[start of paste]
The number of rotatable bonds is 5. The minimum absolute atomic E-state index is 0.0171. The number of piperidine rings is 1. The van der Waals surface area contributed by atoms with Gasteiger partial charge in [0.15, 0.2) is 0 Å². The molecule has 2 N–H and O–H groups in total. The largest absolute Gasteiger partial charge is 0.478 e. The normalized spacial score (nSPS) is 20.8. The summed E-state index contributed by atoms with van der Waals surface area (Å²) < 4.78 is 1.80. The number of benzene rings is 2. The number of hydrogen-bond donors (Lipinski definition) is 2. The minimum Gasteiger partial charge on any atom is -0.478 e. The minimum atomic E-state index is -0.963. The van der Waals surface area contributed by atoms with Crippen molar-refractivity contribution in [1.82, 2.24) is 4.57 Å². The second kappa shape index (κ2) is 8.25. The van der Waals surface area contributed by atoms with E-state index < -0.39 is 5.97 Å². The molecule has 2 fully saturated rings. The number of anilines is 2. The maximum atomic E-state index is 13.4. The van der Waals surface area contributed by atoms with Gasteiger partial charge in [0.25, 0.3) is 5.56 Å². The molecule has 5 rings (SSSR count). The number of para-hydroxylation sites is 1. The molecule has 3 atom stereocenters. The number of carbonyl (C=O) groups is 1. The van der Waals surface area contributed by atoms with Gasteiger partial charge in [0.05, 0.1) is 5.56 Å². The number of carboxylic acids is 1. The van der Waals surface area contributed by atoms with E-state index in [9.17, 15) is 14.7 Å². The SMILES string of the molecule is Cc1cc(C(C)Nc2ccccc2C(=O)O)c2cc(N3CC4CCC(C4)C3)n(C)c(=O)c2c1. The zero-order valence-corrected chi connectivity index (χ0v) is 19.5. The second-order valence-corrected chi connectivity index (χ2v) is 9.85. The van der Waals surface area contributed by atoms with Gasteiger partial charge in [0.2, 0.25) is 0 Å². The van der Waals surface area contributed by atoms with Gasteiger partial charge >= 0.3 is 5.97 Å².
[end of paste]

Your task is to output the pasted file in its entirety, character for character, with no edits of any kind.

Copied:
The number of rotatable bonds is 5. The minimum absolute atomic E-state index is 0.0171. The number of piperidine rings is 1. The van der Waals surface area contributed by atoms with Gasteiger partial charge in [0.15, 0.2) is 0 Å². The molecule has 2 N–H and O–H groups in total. The largest absolute Gasteiger partial charge is 0.478 e. The normalized spacial score (nSPS) is 20.8. The summed E-state index contributed by atoms with van der Waals surface area (Å²) < 4.78 is 1.80. The number of benzene rings is 2. The number of hydrogen-bond donors (Lipinski definition) is 2. The minimum Gasteiger partial charge on any atom is -0.478 e. The minimum atomic E-state index is -0.963. The van der Waals surface area contributed by atoms with Crippen molar-refractivity contribution in [1.82, 2.24) is 4.57 Å². The second kappa shape index (κ2) is 8.25. The van der Waals surface area contributed by atoms with E-state index < -0.39 is 5.97 Å². The molecule has 2 fully saturated rings. The number of anilines is 2. The maximum atomic E-state index is 13.4. The van der Waals surface area contributed by atoms with Gasteiger partial charge in [0.25, 0.3) is 5.56 Å². The molecule has 5 rings (SSSR count). The number of para-hydroxylation sites is 1. The molecule has 3 atom stereocenters. The number of carbonyl (C=O) groups is 1. The van der Waals surface area contributed by atoms with Gasteiger partial charge in [0.05, 0.1) is 5.56 Å². The number of carboxylic acids is 1. The van der Waals surface area contributed by atoms with E-state index in [9.17, 15) is 14.7 Å². The SMILES string of the molecule is Cc1cc(C(C)Nc2ccccc2C(=O)O)c2cc(N3CC4CCC(C4)C3)n(C)c(=O)c2c1. The zero-order valence-corrected chi connectivity index (χ0v) is 19.5. The second-order valence-corrected chi connectivity index (χ2v) is 9.85. The van der Waals surface area contributed by atoms with Gasteiger partial charge in [0.2, 0.25) is 0 Å². The van der Waals surface area contributed by atoms with Gasteiger partial charge >= 0.3 is 5.97 Å².